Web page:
One of the many challenges in swine production is getting newly weaned pigs off to a good start. Antimicrobial agents are often included in nursery pig diets due to significant improvements in pig growth performance. Traditional antimicrobial agents include in-feed antibiotics; however, restrictions on the use of antibiotic growth promoters in food animal production are in place in several countries with the intent to reduce pools of antibiotic-resistant genes.
Research focused on alternatives to antibiotic growth-promoting technologies includes the 1928 report by Evvard, et al., indicating that feeding copper sulfate at concentrations from 100 to 300 parts per million improved growth performance. Thereafter, the inclusion of levels of copper and zinc drastically higher than nutritionally required (i.e. pharmacological levels) has become a recognized strategy to improve nursery pig growth performance.
Although the original research was based on the feeding of copper sulfate, supplemental copper may be added to nursery pig diets in different forms. Cromwell, et al., (1998) evaluated dicopper chloride trihydroxide, more commonly known as tribasic copper chloride, supplementation in nursery pigs diets and observed TBCC to be equally effective as copper sulfate. Similarly, University of Illinois (Espinosa, et al., 2017; 2019) research demonstrated that TBCC supplemented into nursery pig diets was effective at improving growth performance and intestinal health of weanling pigs.
Two sources of TBCC were evaluated at the South Dakota State University commercial wean-to-finish research facility. On the day of weaning, 44 pens of 26 mixed-gender weaned pigs were assigned to receive one of four dietary treatments: 1) Control (no pharmacological levels of copper or zinc), 2) Control plus 100 ppm of copper from SAM TBCC (SAM Nutrition, Eden Prairie, Minn.), 3) Control plus 150 ppm of copper from SAM TBCC, or 4) Control plus 150 ppm of copper from IC TBCC (Micronutrients, Indianapolis, Ind.).
The diets were standard commercial diet formulations composed primarily of corn, soy protein and other commonly included commodities fed in four dietary phases. The treatment diets were produced by the addition of TBCC containing 58% copper to provide additional 100 or 150 ppm of copper to the diets. The two sources were used to investigate a specific newer source compared to a more-established source, looking at the effectiveness and benefits provided from the TBCC in comparison with other commercial sources.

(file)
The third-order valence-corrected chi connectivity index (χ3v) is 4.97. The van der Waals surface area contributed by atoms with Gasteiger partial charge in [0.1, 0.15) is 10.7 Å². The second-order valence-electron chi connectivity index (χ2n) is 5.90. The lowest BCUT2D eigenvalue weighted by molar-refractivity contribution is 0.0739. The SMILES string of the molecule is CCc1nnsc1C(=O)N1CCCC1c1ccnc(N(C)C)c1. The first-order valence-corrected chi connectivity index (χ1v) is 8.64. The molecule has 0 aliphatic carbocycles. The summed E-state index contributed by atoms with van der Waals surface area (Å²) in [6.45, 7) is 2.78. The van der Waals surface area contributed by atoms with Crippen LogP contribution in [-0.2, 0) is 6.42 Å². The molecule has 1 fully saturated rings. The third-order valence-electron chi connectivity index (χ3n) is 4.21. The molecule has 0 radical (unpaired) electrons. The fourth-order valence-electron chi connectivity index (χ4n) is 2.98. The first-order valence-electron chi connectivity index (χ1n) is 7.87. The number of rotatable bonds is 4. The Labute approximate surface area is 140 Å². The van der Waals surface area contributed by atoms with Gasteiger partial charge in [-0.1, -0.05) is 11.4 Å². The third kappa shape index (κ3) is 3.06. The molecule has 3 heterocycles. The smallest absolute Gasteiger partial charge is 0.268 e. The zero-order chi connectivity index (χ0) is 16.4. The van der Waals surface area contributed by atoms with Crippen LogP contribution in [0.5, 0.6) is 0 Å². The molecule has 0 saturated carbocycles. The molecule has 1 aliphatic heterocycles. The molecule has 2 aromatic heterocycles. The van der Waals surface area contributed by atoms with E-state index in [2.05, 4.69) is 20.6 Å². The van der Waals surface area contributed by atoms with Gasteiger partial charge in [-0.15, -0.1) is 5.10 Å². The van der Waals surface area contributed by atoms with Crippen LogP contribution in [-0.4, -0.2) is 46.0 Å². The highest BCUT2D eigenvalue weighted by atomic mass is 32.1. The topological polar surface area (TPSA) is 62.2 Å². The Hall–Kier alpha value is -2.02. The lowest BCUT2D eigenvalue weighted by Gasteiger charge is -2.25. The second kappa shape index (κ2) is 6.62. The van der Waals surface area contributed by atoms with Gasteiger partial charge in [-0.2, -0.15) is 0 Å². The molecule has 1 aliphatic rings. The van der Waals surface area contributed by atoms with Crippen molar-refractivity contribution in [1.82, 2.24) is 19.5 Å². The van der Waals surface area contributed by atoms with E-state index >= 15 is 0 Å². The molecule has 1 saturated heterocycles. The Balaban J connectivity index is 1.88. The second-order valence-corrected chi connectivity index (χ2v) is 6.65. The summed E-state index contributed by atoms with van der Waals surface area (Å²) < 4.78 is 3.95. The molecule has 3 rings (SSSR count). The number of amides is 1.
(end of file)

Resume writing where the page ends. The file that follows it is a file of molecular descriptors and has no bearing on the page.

The addition of copper from TBCC into the diet linearly improved the average daily gain of nursery pigs between Days 14 to 21 and Days 35 to 42 compared to pigs fed the control diet (P
There were no differences in pig performance between levels of addition of SAM TBCC or between sources providing 150 ppm copper into the nursery pig diets. During the week of Days 14 to 21, pigs fed both forms of TBCC at 150 ppm grew significantly faster than pigs fed the control diet, but not different from the pigs fed the 100 ppm inclusion of SAM TBCC.
Overall, there were no differences in average daily feed intake that approached significance. This suggests that the increases in growth were a result of improved gut health and the increased ability to metabolize dietary fats as described by Espinosa, et al., 2019.
Though not statistically significant, it is notable that from Day 7 to Day 14, and every subsequent week, the pigs fed 100 ppm of SAM TBCC numerically outperformed the pigs fed the control diets. Furthermore, from the weeks of Day 21 to Day 28 and Day 28 to Day 35, the pigs fed 100 ppm of SAM TBCC performed identical to pigs fed 150 ppm of IC TBCC. This may indicate an opportunity to reduce the amount of SAM TBCC needed in the later nursery phases which would save money and reduce the environmental copper loading.
The addition of copper from TBCC was able to improve the average daily gain of nursery pigs, but did not affect their average daily feed intake nor their feed-to-gain performance. There were no significant differences between the TBCC sources; however, the average daily gain of nursery pigs fed diets with 100 ppm of copper from SAM Nutrition TBCC numerically matched the average daily gain of nursery pigs fed diets with 150 ppm of copper from IC TBCC.
Cromwell, G.L., M.D. Lindemann, H.J. Monegue, D.D. Hall and D.E. Orr Jr. 1998. Tribasic copper chloride and copper sulfate as copper sources for weanling pigs. J. Anim. Sci. 76:118-123. doi:10.2527/1998.761118x
Espinosa, C.D., R.S. Fry, J.L. Usry and H.H. Stein. 2017. Copper hydroxychloride improves growth performance and reduces diarrhea frequency of weanling pigs fed a corn-soybean meal diet but does not change apparent total tract digestibility of energy and acid hydrolyzed ether extract. J. Anim. Sci. 95:5447-5454. doi:10.2527/jas2017.1702
Espinosa, C.D., R.S. Fry, J.L. Usry and H.H. Stein. 2019. Effects of copper hydroxychloride and choice white grease on growth performance and blood characteristics of weanling pigs kept at normal ambient temperature or under heat stress. Anim. Feed Sci. Technol. 256:114257. doi:10.1016/j.anifeedsci.2019.114257
Evvard, J.M., V.E. Nelson and W.E. Sewell. (1928) “Copper Salts in Nutrition,” Proceedings of the Iowa Academy of Science, 35(1), 211-215.
NRC (2012), Nutrient requirements of swine 10th Ed. National Academy Press, Washington, D.C.
Sources: Marissa LaRosae, David Clizer and Ryan Samuel, who are solely responsible for the information provided, and wholly own the information. Informa Business Media and all its subsidiaries are not responsible for any of the content contained in this information asset.